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Most of the ads you saw here were for reputable companies with products that work. Regarding pharmaceuticals, products were advertised here made by the following companies in alphabetical order:

Diabetes Mellitus

Cushing's Disease

There are no drugs any of these companies are selling for any condition that have not been required to gain FDA approval. Bottom line is that if the drug can be proven safe and effective against the disease or condition it's meant to cure or alleviate, it gets approved.

We were, however, invaded by some companies who have very bad reputations and whose products are not (and have never been) approved by FDA or any other pharmaceutical governing body to treat the conditions these companies claim to treat and in some cases, to cure. It was their continual "participation" in sponsoring these pages with their ads for sham cure-alls for conditions from A-Z that led to the decision to pay Wikia to make this wiki ad-free.

Note that those who have less than legitimate products tended to target certain pages for selling their phony remedies and cures; most of them were appearing on the same pages-see lists below. Like a group of thugs on a street corner in a tough neighborhood, they lie in wait for someone who's vulnerable. They want the same thing as the street thugs do--your wallet or purse.

The street criminal's approach is direct-he/she wants your money. There's no pretense of trying to help you as the scammers do. You're able to take legal action against the street criminals by filing a police report. The fine print on the scammers' websites tries to intimidate you by prohibiting you from doing something similar with them [1][2].

No street corner thugs try to tell you they're here to "educate" or "inform" you [3][1][2][4] while robbing you; this is the claim of the scammers.

Their ads have disappeared from this wiki but you can be sure you'll see these hucksters and others like them on other sites dealing with diabetes. During their "stay" here, some ad phrases they use were collected. We'll leave them on these pages for reference; these are not all-conclusive lists of phrases, but you can bet their pitches will be worded very much like them.

One of them, Petwellbeing, has a series of "cure" videos on YouTube. Native Remedies/Pet Alive uses different names, but has at least 5 blogs/sites to pump their misinformation from in addition to their website.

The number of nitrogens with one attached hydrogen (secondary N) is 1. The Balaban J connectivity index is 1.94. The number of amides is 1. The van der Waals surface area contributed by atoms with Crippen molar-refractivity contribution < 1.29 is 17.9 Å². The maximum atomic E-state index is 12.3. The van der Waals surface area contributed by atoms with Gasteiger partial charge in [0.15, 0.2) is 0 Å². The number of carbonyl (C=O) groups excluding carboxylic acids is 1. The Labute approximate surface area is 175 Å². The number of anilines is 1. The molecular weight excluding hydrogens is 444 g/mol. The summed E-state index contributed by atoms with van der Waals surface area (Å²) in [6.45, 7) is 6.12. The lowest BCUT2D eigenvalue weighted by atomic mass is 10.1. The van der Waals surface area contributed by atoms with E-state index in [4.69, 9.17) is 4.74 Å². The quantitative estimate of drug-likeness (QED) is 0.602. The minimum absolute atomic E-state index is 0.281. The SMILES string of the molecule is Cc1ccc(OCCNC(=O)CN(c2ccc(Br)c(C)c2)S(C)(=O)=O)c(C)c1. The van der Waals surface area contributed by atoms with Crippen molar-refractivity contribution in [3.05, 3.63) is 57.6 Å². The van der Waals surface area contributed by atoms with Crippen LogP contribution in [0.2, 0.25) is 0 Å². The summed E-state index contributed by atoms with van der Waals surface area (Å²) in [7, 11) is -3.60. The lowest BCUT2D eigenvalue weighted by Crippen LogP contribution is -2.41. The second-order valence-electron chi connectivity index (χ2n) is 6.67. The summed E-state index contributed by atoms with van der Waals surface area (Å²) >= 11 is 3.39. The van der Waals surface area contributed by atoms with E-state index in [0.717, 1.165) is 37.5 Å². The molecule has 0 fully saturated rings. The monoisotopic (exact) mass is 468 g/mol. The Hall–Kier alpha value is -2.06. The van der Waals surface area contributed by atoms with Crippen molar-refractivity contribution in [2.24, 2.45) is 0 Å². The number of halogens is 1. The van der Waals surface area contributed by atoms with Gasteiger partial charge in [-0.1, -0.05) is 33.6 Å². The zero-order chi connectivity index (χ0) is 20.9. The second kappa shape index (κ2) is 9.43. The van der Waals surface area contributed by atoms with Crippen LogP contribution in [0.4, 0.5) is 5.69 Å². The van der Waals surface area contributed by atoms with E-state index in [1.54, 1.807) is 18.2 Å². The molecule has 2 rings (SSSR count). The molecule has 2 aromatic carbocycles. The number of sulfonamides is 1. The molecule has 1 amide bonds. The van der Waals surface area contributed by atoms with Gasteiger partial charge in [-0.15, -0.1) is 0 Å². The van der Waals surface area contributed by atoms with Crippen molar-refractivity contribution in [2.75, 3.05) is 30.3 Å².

Another, VetIonx, has connections to Techmedica: [5]

"Pham pleaded guilty on July 2, 2009, to his role in the conspiracy to violate the Food, Drug and Cosmetic Act and to one count of wire fraud. Pham owned and operated Techmedica Health, Inc., located in Grand Rapids. Pham admitted that he used Techmedica to repackage, sell, market, and distribute unapproved new drugs and misbranded drugs over the Internet. Web sites used by Techmedica contained materially false testimonials, product information, and identification of medical professionals.

"Techmedica fabricated fraudulent customer identities using photographs purchased from Istockphoto.com. Testimonials attributed to these fraudulent identities touted the effectiveness of the unapproved new drugs and misbranded drugs. Techmedica also posted one of the Istockphoto.com photographs on their Web sites to fabricate a non-existent physician, Dr. Judy Hamilton, for the purpose of lending authenticity to and endorsing product claims about Diabeticine for customers with Type I and Type II diabetes. The person identified as Dr. Hamilton was in fact a model from California. This same model's photograph was also used by Pham on another Web site to fabricate a non-existent nurse, Bethany Hunt, RN, to tout the effectiveness of the unapproved new drugs and misbranded drugs.

"Techmedica, through Pham, operated several Web sites using mirror image technology. When each of these Web sites was accessed from an FDA network computer, they displayed a “sanitized” version of the Web site containing medical claims that attempted to comply with the federal Food, Drug, and Cosmetic Act. However, when each of these Web sites was accessed from a computer whose IP address could not be traced to the FDA, they displayed claims that the dietary supplements could cure, mitigate, treat, and prevent diseases, so that these supplements were sold as unapproved new drugs and misbranded drugs."

The chiropractor, who at one time pretended to be a veterinarian, mentioned in connection with Alternative Treatments 1,2, 6 and 7, was and may still possibly be the CEO of Techmedica. [6]

On August 15, 2010, someone identifying him/herself as Pawhealer, mentioned on the next page, made a complaint about the content which you can read here.